“Well, it isn’t bad, my neighbours are all nice people, they’re kind and welcoming, but they treat me differently, not badly, but differently. I’m not surprised, you can see it with everyone here, they treat their own kind differently, it’s almost like how you’d treat family versus strangers, or even acquaintances. You’ll see it if you look for it. They’re good people, they really are, but it still feels lonely. People who I knew for years have changed, and not just physically, mentally too and because of that we just don’t see each other as often and when we do, it’s like the closeness is gone. I don’t blame them for it, they’ve set up their own communities and there is nothing wrong with that, I just want to feel that same closeness to those around me.”
“Don’t you worry that that kind of segregation could lead to difficulties down the road?”
“Not at all, if anything it will make things easier. There are already groups that can’t stand each other, we just make it simpler. Each community can act as a sort of buffer against those who dislike each other. It seems to be an instinctual response that’s very difficult to overcome. For example, if you were to move into an apartment building, you wouldn’t have to worry about running into someone that you may attack on sight if you know everyone in the building is the same as you.”
“Attack on sight?”
“It sounds much worse than it is. Usually, in fights like those, no one really gets hurt badly. It’s almost like dogs play fighting. It may look dangerous and scary, but neither is really hurting the other. It’s better this way. They can’t help it as I said, it’s an automatic response.”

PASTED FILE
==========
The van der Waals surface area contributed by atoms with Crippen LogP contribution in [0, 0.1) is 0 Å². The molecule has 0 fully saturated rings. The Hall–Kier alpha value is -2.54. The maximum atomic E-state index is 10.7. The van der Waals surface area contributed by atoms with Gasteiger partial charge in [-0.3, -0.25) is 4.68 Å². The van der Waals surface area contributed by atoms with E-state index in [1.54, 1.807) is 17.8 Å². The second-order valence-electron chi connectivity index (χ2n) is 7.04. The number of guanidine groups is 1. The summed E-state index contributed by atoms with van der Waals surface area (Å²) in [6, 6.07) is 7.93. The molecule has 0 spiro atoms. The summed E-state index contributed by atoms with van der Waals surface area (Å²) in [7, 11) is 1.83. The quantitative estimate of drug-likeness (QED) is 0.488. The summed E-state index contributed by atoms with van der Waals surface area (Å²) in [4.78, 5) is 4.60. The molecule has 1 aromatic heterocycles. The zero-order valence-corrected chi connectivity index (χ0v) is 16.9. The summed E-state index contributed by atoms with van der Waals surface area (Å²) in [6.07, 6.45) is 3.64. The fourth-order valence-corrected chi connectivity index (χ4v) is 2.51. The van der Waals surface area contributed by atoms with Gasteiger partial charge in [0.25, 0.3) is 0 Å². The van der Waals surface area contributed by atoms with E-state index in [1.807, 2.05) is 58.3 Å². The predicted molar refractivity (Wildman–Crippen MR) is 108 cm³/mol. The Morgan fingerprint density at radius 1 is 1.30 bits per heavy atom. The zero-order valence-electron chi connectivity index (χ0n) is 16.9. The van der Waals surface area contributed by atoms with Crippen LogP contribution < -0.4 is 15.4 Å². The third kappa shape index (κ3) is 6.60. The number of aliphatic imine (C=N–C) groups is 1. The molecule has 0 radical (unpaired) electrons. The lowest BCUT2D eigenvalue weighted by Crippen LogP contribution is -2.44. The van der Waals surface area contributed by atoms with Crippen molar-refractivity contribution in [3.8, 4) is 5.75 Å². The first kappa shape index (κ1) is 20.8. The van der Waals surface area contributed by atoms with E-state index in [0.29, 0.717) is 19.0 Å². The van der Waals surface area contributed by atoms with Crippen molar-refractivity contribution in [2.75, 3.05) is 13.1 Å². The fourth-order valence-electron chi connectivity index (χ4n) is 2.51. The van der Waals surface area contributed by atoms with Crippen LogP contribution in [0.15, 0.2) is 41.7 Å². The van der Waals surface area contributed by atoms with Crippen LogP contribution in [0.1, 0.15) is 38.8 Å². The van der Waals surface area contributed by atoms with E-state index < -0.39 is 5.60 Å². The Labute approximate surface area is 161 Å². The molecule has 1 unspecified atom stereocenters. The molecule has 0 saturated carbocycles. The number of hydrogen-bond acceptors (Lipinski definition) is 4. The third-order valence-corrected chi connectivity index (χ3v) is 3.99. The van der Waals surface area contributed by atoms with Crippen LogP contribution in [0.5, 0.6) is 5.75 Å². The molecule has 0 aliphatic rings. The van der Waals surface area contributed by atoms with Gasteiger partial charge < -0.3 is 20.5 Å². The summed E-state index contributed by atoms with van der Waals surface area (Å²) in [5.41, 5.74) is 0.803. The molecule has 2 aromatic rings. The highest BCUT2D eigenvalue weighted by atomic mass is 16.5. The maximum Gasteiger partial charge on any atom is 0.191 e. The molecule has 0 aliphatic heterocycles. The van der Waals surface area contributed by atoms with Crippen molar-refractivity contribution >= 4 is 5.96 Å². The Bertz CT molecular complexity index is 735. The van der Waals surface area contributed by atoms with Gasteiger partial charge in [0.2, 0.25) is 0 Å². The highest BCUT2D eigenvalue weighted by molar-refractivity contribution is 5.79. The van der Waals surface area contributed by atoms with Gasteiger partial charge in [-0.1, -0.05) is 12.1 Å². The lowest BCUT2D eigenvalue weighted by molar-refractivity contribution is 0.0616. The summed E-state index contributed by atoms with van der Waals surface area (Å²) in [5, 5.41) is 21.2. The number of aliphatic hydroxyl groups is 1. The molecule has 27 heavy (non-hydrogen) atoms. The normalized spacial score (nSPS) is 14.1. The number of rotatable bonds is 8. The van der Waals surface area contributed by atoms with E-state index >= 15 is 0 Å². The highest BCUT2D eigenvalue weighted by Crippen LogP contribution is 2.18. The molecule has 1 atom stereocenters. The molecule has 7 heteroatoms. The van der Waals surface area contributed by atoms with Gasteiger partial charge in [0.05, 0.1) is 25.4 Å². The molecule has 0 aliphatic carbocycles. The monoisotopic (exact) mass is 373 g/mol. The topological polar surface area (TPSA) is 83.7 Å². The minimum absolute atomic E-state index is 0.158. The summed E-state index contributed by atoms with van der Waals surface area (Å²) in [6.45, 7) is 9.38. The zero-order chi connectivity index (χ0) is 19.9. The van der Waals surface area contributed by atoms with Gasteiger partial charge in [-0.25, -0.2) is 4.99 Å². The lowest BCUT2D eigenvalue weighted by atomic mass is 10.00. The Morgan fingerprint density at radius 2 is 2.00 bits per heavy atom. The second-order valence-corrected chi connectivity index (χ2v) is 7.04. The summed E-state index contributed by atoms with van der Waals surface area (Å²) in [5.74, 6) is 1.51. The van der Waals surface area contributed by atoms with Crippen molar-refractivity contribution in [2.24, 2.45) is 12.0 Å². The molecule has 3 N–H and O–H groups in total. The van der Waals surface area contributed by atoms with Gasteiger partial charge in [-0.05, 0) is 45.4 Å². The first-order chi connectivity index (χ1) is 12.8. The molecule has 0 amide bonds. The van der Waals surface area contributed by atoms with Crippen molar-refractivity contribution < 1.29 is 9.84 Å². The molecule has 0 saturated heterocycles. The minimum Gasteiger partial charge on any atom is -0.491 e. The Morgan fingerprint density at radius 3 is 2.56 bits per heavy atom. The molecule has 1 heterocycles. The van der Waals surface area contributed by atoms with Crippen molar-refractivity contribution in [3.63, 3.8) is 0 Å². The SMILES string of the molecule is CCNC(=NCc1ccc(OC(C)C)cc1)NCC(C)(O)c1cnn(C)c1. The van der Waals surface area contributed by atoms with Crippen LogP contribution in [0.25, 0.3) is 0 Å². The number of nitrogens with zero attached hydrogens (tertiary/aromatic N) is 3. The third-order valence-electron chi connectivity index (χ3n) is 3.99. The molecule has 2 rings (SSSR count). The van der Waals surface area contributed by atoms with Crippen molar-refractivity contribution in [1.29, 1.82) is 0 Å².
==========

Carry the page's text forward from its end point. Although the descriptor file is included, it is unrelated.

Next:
“Have there been attempts to overcome this?”
“Yes, many have tried to fight their nature, but it hasn’t quite worked. Sometimes they can contain themselves for a short period of time, a few weeks, maybe a month or two, but it always ends badly. The segregation isn’t enforced however, it is by choice and people seemed to just gravitate towards certain areas that are attractive to their kind.”
“How does that work for those with jobs that require interaction with the public? Are certain shops only for certain kinds of people?”
“I haven’t come across that, you’d have to ask someone with that kind of a job.”
“What about this Baron I’ve heard about?”
“Well, there isn’t that much to tell really. He’s just a criminal, trying to start some kind of mob thing, like this was some movie. They council are keeping an eye on him, as are the police. The city is pretty safe, in fact, it may be safer than it was before.”
“Why do you think that?”
“Well, you don’t hear of as many attacks or muggings, and really, would you try and rob someone when you don’t know if they could fight back or not? Who knows what the person you’ve targeted can do.”
“What about you? Do people who haven’t changed face crimes that others may not?”
“I don’t think so, there are those who have changed but are not visibly different, that adds a layer of protection to us. Of course, some of our better known members have been targeted, but it is usually harmless, though annoying things.”
“Like what?”
“Well, Joyce was recently being harassed by telephone, then there were the spate of break ins. Nothing was taken, things were moved around, maybe a few things broken. It was mostly for intimidation, fear. They wanted us to know they could get into places. Those living around them have become vigilant, they understand us. The people who do these things have a skewed view of us, they think we’re some kind of KKK offshoot or something. A man was caught trying to break into Adrian’s apartment recently, the police have arrested him and we expect that most of those responsible for these things will be routed out. In fact, we were planning on releasing a statement soon, clarifying who we are and our goals. There is a lot of rumours and misinformation spread about us.”